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Saturday, November 28, 2009 12:29 AM

'Black Friday' Lures Shoppers; Frugality Hits Videogames

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Aggressive Bargains Lure Hordes of Shoppers, but They're Still Slow to Open Wallets says the Wall Street Journal in 'Black Friday' Tests Economy

Retailers succeeded in enticing deal-hungry shoppers into their stores on Friday, but at the checkout lines many people were sticking to the most deeply discounted items. That may prove to be a disappointment to executives at the nation's major chain stores, which have been battered by the recession. Many have been hoping that, once in the stores, consumers would spend a little more freely than they did a year ago.

Brian Dunn, chief executive of Best Buy Co., said Friday that consumers were snapping up lower-priced electronics such as netbook computers, digital cameras and smaller flat-screen televisions. "But this is not a year where wallets are expanding," Mr. Dunn said. "There will be winners and losers this season in retail, and the differences will be pronounced."

One bright spot in the retail picture has been online sales -- but even there much of the traffic has been driven by deep discounts at mass merchants' sites and at giant Amazon.com Inc.

The frantic Black Friday promotions, which began well beforehand this year, were driven by a troubling reality for retailers: many shoppers say they plan to spend less this season. "I don't think there's a lot of impulse shopping going on," said James Fielding, president of Walt Disney Co.'s Disney Stores. "People are just being realistic about their personal situation and the economy."
Frugality Hits Videogames

Game makers are finding that the once insatiable demand for videogames has hit the brick wall of consumer frugality, at least according to pre-event sales.

The Wall Street Journal reports Videogame Sales Running Out of Gas Ahead of Holiday.
Videogame sales—the bright spot in last year's dismal end-of-year shopping quarter—are showing signs of weakness, foreshadowing a tough holiday. Sales of some of the most anticipated titles have already disappointed and, others won't be on store shelves in time.

Early sales of what were expected to be big holiday games—specifically Activision Blizzard Inc.'s "Guitar Hero 5" and MTV Games' "The Beatles: Rock Band"—have so far been relatively modest. Both games, released in early September, dropped out of the top 10 best-selling games after a month, selling fewer than 100,000 copies each in October, according to NPD Group.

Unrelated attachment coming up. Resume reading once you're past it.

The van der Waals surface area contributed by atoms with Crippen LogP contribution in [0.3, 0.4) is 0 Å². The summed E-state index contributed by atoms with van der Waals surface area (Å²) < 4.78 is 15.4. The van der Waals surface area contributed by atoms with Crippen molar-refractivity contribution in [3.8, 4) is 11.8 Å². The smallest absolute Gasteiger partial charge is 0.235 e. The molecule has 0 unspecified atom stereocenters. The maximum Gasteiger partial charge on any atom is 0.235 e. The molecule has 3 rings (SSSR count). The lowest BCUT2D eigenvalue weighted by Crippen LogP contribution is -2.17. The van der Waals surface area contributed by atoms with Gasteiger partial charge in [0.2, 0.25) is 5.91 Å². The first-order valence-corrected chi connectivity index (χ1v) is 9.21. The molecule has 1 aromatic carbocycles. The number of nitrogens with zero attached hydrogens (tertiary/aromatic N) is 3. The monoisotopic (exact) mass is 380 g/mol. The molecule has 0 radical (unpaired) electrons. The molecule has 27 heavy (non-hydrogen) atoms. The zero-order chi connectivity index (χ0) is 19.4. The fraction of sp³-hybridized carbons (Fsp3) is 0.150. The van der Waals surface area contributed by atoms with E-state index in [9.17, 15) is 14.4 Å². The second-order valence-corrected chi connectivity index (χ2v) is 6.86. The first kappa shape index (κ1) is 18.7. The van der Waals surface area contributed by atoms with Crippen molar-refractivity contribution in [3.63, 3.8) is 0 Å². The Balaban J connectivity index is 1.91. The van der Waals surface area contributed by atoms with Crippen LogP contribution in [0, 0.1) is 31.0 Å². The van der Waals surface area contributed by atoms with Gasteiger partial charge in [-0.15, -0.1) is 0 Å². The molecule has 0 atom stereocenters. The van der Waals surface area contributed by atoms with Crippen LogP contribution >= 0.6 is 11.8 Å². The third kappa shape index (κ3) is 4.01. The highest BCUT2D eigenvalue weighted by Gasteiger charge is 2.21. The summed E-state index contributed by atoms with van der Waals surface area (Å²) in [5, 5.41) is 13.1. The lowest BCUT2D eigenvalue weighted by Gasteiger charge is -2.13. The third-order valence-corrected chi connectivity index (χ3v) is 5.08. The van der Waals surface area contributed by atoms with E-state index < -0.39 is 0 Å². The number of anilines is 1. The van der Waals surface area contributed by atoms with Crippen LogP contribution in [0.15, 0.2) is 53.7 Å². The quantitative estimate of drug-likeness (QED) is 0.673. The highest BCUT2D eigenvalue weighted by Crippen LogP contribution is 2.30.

Overall, videogame sales including consoles fell 19% in October to $1.07 billion from a year ago, according to NPD. Software sales alone fell 23%. "October unfortunately is a good predictor of what's going to happen in November and December," said Jesse Divnich, a videogame analyst with research firm Electronic Entertainment Design & Research.
Deep Discounts

  • Best Buy is offering Electronics Arts Inc.'s "Dragon Age" for $34.99, a $25 discount.
  • Wal-Mart is throwing in two free games and a Blu-ray movie disc, a $139 value, on purchases of the $299 Sony Playstation 3 game console.
  • Sony Corp. and Microsoft Corp. recently cut the prices on models of their Playstation 3 and Xbox 360 gaming consoles by $100 to $299.99.
  • Nintendo cut the price on its Wii console by $50 to $199.99.

Fewer game console sales is good news. Kids need more exercise, more outdoor activities, and when indoors play more educational games instead of videogames. Moreover parents need to stop wasting money they do not have.

Instead of videogames, how about a nice board game like Risk or an educational game such as Scrabble? And if you really want to save money, just get a deck of cards and play Euchre. It's much more sociable and the cost of a deck of cards is just a couple bucks.

By the way, stores may have lured shoppers with bargains, but the big question is "Did they make any money?"

Mike "Mish" Shedlock
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